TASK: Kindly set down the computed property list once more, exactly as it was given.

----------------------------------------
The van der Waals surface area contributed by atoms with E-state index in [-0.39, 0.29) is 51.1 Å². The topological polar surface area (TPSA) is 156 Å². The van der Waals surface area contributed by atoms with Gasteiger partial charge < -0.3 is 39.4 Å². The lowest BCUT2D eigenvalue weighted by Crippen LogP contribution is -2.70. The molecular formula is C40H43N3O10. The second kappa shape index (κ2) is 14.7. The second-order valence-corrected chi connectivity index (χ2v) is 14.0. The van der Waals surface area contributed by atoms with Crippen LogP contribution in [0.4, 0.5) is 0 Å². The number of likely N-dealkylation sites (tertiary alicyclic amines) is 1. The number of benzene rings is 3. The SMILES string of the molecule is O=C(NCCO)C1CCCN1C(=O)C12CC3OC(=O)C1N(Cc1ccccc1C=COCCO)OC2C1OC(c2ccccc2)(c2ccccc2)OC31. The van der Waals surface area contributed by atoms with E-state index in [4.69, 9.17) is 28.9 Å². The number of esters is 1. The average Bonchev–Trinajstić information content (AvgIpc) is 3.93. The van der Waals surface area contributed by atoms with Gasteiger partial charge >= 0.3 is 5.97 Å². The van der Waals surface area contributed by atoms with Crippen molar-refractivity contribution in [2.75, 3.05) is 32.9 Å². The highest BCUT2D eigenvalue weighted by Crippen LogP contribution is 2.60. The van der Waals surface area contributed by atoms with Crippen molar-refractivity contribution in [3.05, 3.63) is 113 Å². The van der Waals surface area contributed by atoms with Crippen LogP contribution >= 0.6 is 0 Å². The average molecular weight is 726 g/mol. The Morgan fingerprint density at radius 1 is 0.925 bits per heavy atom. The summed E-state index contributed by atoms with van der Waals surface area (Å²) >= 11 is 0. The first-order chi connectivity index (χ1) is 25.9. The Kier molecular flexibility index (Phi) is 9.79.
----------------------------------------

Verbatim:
The van der Waals surface area contributed by atoms with E-state index in [-0.39, 0.29) is 51.1 Å². The topological polar surface area (TPSA) is 156 Å². The van der Waals surface area contributed by atoms with Gasteiger partial charge < -0.3 is 39.4 Å². The lowest BCUT2D eigenvalue weighted by Crippen LogP contribution is -2.70. The molecular formula is C40H43N3O10. The second kappa shape index (κ2) is 14.7. The second-order valence-corrected chi connectivity index (χ2v) is 14.0. The van der Waals surface area contributed by atoms with Crippen LogP contribution in [0.4, 0.5) is 0 Å². The number of likely N-dealkylation sites (tertiary alicyclic amines) is 1. The number of benzene rings is 3. The SMILES string of the molecule is O=C(NCCO)C1CCCN1C(=O)C12CC3OC(=O)C1N(Cc1ccccc1C=COCCO)OC2C1OC(c2ccccc2)(c2ccccc2)OC31. The van der Waals surface area contributed by atoms with E-state index in [4.69, 9.17) is 28.9 Å². The number of esters is 1. The average Bonchev–Trinajstić information content (AvgIpc) is 3.93. The van der Waals surface area contributed by atoms with Gasteiger partial charge >= 0.3 is 5.97 Å². The van der Waals surface area contributed by atoms with Crippen molar-refractivity contribution in [2.75, 3.05) is 32.9 Å². The highest BCUT2D eigenvalue weighted by Crippen LogP contribution is 2.60. The van der Waals surface area contributed by atoms with Crippen molar-refractivity contribution in [3.05, 3.63) is 113 Å². The van der Waals surface area contributed by atoms with Crippen LogP contribution >= 0.6 is 0 Å². The average molecular weight is 726 g/mol. The Morgan fingerprint density at radius 1 is 0.925 bits per heavy atom. The summed E-state index contributed by atoms with van der Waals surface area (Å²) >= 11 is 0. The first-order chi connectivity index (χ1) is 25.9. The Kier molecular flexibility index (Phi) is 9.79.